As a fashion professional for over 30 years I have attended so many fashion fairs that I can no longer count them. These fairs more accurately trade shows are where the independent side of the industry comes together to do business. It's not something that the public sees, and most people have no idea they even exist.
Such fairs take place in every country that has any kind of notable fashion industry so we see them in Paris, Milan, Berlin, Düsseldorf, Amsterdam and, of course, London. My usual haunts were the German fairs, because it was there that I had access to as many plus-size designer ranges as I could ever want. However, over the years I have been to many elsewhere as well.
These shows have various aspects in common. The first is that they are big CPD occupies a huge exhibition space in Düsseldorf, Germany, for example, and in the UK the shows usually take place at Excel, Olympia or the NEC.
They contain stands displaying the next season's fashions, complete with samples and the ordering paraphernalia necessary to run one of the world's most important industries. Buyers and agents walk swiftly or huddle over tablets time is money in this environment and business has to be transacted quickly.
At the heart of each of these fairs is the catwalk. It often runs down the centre of the space, and the music from catwalk shows can be heard across the hall. Models stride out wearing the samples time travellers from the future, telling us what we will be wearing in a year or so.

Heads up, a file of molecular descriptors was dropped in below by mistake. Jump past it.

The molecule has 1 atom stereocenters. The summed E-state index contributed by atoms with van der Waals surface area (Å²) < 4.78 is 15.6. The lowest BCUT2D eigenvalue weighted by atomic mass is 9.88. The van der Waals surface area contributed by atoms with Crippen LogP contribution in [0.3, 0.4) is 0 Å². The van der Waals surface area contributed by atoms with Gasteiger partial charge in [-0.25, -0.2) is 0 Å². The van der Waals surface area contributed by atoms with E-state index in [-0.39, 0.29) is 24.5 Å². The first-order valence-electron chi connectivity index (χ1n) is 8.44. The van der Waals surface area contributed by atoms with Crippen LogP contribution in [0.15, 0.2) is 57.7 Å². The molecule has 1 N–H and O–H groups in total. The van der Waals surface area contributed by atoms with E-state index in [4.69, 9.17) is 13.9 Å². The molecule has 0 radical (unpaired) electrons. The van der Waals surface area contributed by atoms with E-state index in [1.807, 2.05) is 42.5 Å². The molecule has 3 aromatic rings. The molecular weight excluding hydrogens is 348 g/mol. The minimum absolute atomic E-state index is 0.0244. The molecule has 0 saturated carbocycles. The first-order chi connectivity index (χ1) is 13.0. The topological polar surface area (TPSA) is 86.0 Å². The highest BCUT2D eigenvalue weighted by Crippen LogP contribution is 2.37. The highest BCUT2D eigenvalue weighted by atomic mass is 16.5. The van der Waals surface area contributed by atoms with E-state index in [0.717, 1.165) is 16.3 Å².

In between the catwalk shows, the runway is given over to the seminars. This is where senior fashion insiders offer their insight, experience, knowledge and ideas to fellow professionals. It's considered a mark of respect to be invited to give one of these presentations, and they are always good value. Despite having a million other things to do at a show, I have often taken time to sit-in on seminar programmes, as I've found they offer fascinating information and thought-provoking perceptions.
So when I was invited to give a seminar in August at the UK's premier fashion show Moda which takes place twice yearly at the NEC in Birmingham, I was very honoured. As a bodyshape and fit expert I am now working with the leading e-commerce fit experts, Rakuten Fits Me, and I was excited by the opportunity to talk about fit issues to fashion professionals.
In the past apparel was sold through bricks-and-mortar stores and customers were able to try on clothing before making their purchases. Now more and more transactions are happening online, and suddenly without being able to 'try-before-you-buy' fit issues have become huge news. One significant problem is the level of returns generated by the current somewhat hit-and-miss method of buying clothes online.
We need to use all the available expertise in bodyshape, fit, garment technology and online technology to move into the next phase of fashion retail. The opportunities are fantastic. This is already a very positive story, and I was delighted to get the opportunity to talk to Moda about it.